Scott Jaschik

Scott Jaschik, Editor, is one of the three founders of Inside Higher Ed. With Doug Lederman, he leads the editorial operations of Inside Higher Ed, overseeing news content, opinion pieces, career advice, blogs and other features. Scott is a leading voice on higher education issues, quoted regularly in publications nationwide, and publishing articles on colleges in publications such as The New York Times, The Boston Globe, The Washington Post, Salon, and elsewhere. He has been a judge or screener for the National Magazine Awards, the Online Journalism Awards, the Folio Editorial Excellence Awards, and the Education Writers Association Awards. Scott served as a mentor in the community college fellowship program of the Hechinger Institute on Education and the Media, of Teachers College, Columbia University. He is a member of the board of the Education Writers Association. From 1999-2003, Scott was editor of The Chronicle of Higher Education. Scott grew up in Rochester, N.Y., and graduated from Cornell University in 1985. He lives in Washington.

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Most Recent Articles

April 17, 2014
Should Sean Combs -- known to many as Puff Daddy or P. Diddy -- be Howard University's commencement speaker? Howard's announcement called him an "entrepreneur and entertainment mogul," and mentioned that he had been a student at Howard in the late 1980s. But the statement didn't state explicitly that he is a dropout.
April 17, 2014
Mid-Continent University, a private institution in Kentucky, will close June 30, KFVS 12 News reported. The university has been financially struggling, and facing rumors about a possible closure for months. All employees received layoff notices, and the university hopes that some faculty members will volunteer to allow a final cohort of students to graduate. The university enrolls about 300 students on campus, and another 600 online or through off-campus programs.  
April 16, 2014
A University of Calgary student has been charged in stabbing to death five other students early Tuesday morning, at a party held to mark the end of the semester, The Calgary Herald reported. Authorities said that the victims were "targeted one by one."
April 16, 2014
The National Collegiate Athletic Association's Legislative Council voted Tuesday to let Division I institutions offer free unlimited meals, not just the standard three a day, for athletes, USA Today reported. The change still requires approval by the Division I board.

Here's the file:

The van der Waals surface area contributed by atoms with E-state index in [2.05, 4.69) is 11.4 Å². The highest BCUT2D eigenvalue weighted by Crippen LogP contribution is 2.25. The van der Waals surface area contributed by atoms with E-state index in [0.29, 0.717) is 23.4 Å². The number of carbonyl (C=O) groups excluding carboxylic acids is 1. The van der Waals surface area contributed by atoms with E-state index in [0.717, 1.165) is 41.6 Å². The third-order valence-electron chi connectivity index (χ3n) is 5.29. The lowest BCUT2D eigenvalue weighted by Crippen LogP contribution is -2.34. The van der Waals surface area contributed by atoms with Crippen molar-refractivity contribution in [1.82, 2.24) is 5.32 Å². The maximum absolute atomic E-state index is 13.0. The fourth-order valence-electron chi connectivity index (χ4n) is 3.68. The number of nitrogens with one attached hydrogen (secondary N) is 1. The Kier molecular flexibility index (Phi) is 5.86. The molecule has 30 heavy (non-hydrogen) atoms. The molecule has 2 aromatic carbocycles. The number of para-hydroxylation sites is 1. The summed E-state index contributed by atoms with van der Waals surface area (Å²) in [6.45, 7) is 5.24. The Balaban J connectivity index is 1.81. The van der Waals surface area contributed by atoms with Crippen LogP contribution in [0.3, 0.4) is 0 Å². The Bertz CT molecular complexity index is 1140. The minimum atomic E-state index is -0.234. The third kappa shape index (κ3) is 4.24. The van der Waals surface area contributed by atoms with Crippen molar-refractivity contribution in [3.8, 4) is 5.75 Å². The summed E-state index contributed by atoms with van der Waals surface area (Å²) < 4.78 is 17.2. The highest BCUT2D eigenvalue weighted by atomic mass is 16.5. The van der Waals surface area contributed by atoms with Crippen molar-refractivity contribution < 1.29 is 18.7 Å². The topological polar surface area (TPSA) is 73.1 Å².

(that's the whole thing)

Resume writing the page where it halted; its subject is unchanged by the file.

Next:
April 16, 2014
Ball State University is planning to toughen post-tenure review to weed out "chronic low performers" on the faculty, The Star Press reported. Under the plan, faculty members whose performance is unsatisfactory two years in a row or three years out of five will be given a year to improve or to face termination. Ball State officials said that only a very small share of faculty members fit this category, but that failing to deal with them creates extra work for other professors.
April 16, 2014
Virginia Intermont College announced Tuesday that its planned merger with Webber International University would not go through. The two institutions "have reached the joint and difficult conclusion that we do not have a viable model for merger in July. This deeply saddens the administration and the boards of each school, as we have very high regard for one another and we both strongly believe in Webber’s goal of uniting small colleges in order to preserve their identities," the statement said.
April 16, 2014
The Tennessee House of Representatives on Tuesday, following a similar vote in the Senate, approved a plan by Governor Bill Haslam to offer free community college tuition to all graduates of high schools in the state, The Tennessean reported. The plan will take effect in fall 2015. Governor Haslam, a Republican, has pushed the plan as a key way for the state to encourage a larger share of the population to seek college credentials.
April 16, 2014
In today’s Academic Minute, Victoria Kaspi, professor of astrophysics and cosmology at McGill University, explains the structure of a specific type of neutron star called a magnetar. Learn more about the Academic Minute here.

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Co-Authored Articles

August 31, 2011
The following individuals have recently been awarded tenure by their colleges and universities:
May 5, 2011
For many private colleges, creating first-year class is far from over. Sewanee finds success with its tuition cut.
March 4, 2011
March 4, 2011 -- The 2011 Inside Higher Ed Survey of College and University Presidents, which can be seen here, is the first in a series of surveys of senior campus officials about key issues in higher education. Inside Higher Ed collaborated on this project with Kenneth C. Green, founding director of the Campus Computing Project. The Inside Higher Ed Survey of College and University Presidents was made possible in part by the generous financial support of Kaplan Global Solutions, Pearson, and SunGard Higher Education.
December 9, 2010
At Belmont University, students and faculty question how fair and how Christian it is to force out a woman for being honest that her partner is pregnant.
December 11, 2006
Choice for interim president -- Robert Davila, who led deaf institute at RIT -- receives strong support.
October 30, 2006
Board bows to months of protests and dismisses Jane Fernandes.

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